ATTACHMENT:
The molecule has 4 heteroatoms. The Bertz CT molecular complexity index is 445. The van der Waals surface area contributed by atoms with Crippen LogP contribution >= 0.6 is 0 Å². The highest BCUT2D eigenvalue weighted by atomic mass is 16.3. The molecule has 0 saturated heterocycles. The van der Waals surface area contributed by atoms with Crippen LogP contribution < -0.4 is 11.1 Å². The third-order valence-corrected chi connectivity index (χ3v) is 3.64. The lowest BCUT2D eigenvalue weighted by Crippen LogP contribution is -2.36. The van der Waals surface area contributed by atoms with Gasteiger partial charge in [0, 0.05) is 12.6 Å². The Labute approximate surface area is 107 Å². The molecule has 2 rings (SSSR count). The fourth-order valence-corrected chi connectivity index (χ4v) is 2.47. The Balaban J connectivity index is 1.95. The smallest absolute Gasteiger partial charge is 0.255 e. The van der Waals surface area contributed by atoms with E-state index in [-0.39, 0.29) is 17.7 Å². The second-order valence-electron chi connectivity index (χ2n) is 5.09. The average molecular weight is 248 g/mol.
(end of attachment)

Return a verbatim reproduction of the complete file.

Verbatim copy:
The molecule has 4 heteroatoms. The Bertz CT molecular complexity index is 445. The van der Waals surface area contributed by atoms with Crippen LogP contribution >= 0.6 is 0 Å². The highest BCUT2D eigenvalue weighted by atomic mass is 16.3. The molecule has 0 saturated heterocycles. The van der Waals surface area contributed by atoms with Crippen LogP contribution < -0.4 is 11.1 Å². The third-order valence-corrected chi connectivity index (χ3v) is 3.64. The lowest BCUT2D eigenvalue weighted by Crippen LogP contribution is -2.36. The van der Waals surface area contributed by atoms with Gasteiger partial charge in [0, 0.05) is 12.6 Å². The Labute approximate surface area is 107 Å². The molecule has 2 rings (SSSR count). The fourth-order valence-corrected chi connectivity index (χ4v) is 2.47. The Balaban J connectivity index is 1.95. The smallest absolute Gasteiger partial charge is 0.255 e. The van der Waals surface area contributed by atoms with E-state index in [-0.39, 0.29) is 17.7 Å². The second-order valence-electron chi connectivity index (χ2n) is 5.09. The average molecular weight is 248 g/mol.